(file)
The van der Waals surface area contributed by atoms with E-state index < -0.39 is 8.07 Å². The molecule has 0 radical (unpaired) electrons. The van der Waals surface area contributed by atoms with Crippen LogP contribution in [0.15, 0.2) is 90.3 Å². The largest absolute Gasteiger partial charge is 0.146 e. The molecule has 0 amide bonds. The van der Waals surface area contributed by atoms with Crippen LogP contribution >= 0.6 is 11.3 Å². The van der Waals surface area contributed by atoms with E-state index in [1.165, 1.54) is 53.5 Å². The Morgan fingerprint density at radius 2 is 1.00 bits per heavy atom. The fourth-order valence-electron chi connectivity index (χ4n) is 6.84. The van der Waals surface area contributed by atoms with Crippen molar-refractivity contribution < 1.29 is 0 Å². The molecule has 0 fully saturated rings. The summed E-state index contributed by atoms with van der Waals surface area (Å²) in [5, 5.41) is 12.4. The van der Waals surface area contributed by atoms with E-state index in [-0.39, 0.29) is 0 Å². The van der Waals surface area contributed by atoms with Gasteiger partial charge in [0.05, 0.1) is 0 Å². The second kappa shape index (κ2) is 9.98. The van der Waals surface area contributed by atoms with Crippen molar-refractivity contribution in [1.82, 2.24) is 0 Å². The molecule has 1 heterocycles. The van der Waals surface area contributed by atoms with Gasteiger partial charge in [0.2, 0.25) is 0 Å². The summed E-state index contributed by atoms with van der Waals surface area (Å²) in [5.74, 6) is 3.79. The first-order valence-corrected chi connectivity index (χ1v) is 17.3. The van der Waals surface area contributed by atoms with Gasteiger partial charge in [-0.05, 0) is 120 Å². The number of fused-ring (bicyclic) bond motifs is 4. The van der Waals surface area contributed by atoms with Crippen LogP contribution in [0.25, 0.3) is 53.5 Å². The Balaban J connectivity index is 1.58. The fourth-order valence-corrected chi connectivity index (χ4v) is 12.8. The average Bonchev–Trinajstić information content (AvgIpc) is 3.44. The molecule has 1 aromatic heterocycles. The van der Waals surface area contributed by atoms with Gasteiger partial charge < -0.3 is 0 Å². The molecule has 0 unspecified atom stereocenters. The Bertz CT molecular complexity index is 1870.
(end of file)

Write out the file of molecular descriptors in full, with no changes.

The van der Waals surface area contributed by atoms with E-state index < -0.39 is 8.07 Å². The molecule has 0 radical (unpaired) electrons. The van der Waals surface area contributed by atoms with Crippen LogP contribution in [0.15, 0.2) is 90.3 Å². The largest absolute Gasteiger partial charge is 0.146 e. The molecule has 0 amide bonds. The van der Waals surface area contributed by atoms with Crippen LogP contribution >= 0.6 is 11.3 Å². The van der Waals surface area contributed by atoms with E-state index in [1.165, 1.54) is 53.5 Å². The Morgan fingerprint density at radius 2 is 1.00 bits per heavy atom. The fourth-order valence-electron chi connectivity index (χ4n) is 6.84. The van der Waals surface area contributed by atoms with Crippen molar-refractivity contribution < 1.29 is 0 Å². The molecule has 0 fully saturated rings. The summed E-state index contributed by atoms with van der Waals surface area (Å²) in [5, 5.41) is 12.4. The van der Waals surface area contributed by atoms with E-state index in [-0.39, 0.29) is 0 Å². The van der Waals surface area contributed by atoms with Gasteiger partial charge in [0.05, 0.1) is 0 Å². The second kappa shape index (κ2) is 9.98. The van der Waals surface area contributed by atoms with Crippen molar-refractivity contribution in [1.82, 2.24) is 0 Å². The molecule has 1 heterocycles. The van der Waals surface area contributed by atoms with Gasteiger partial charge in [0.2, 0.25) is 0 Å². The summed E-state index contributed by atoms with van der Waals surface area (Å²) in [5.74, 6) is 3.79. The first-order valence-corrected chi connectivity index (χ1v) is 17.3. The van der Waals surface area contributed by atoms with Gasteiger partial charge in [-0.05, 0) is 120 Å². The number of fused-ring (bicyclic) bond motifs is 4. The van der Waals surface area contributed by atoms with Crippen LogP contribution in [0.25, 0.3) is 53.5 Å². The Balaban J connectivity index is 1.58. The fourth-order valence-corrected chi connectivity index (χ4v) is 12.8. The average Bonchev–Trinajstić information content (AvgIpc) is 3.44. The molecule has 1 aromatic heterocycles. The van der Waals surface area contributed by atoms with Gasteiger partial charge < -0.3 is 0 Å². The molecule has 0 unspecified atom stereocenters. The Bertz CT molecular complexity index is 1870.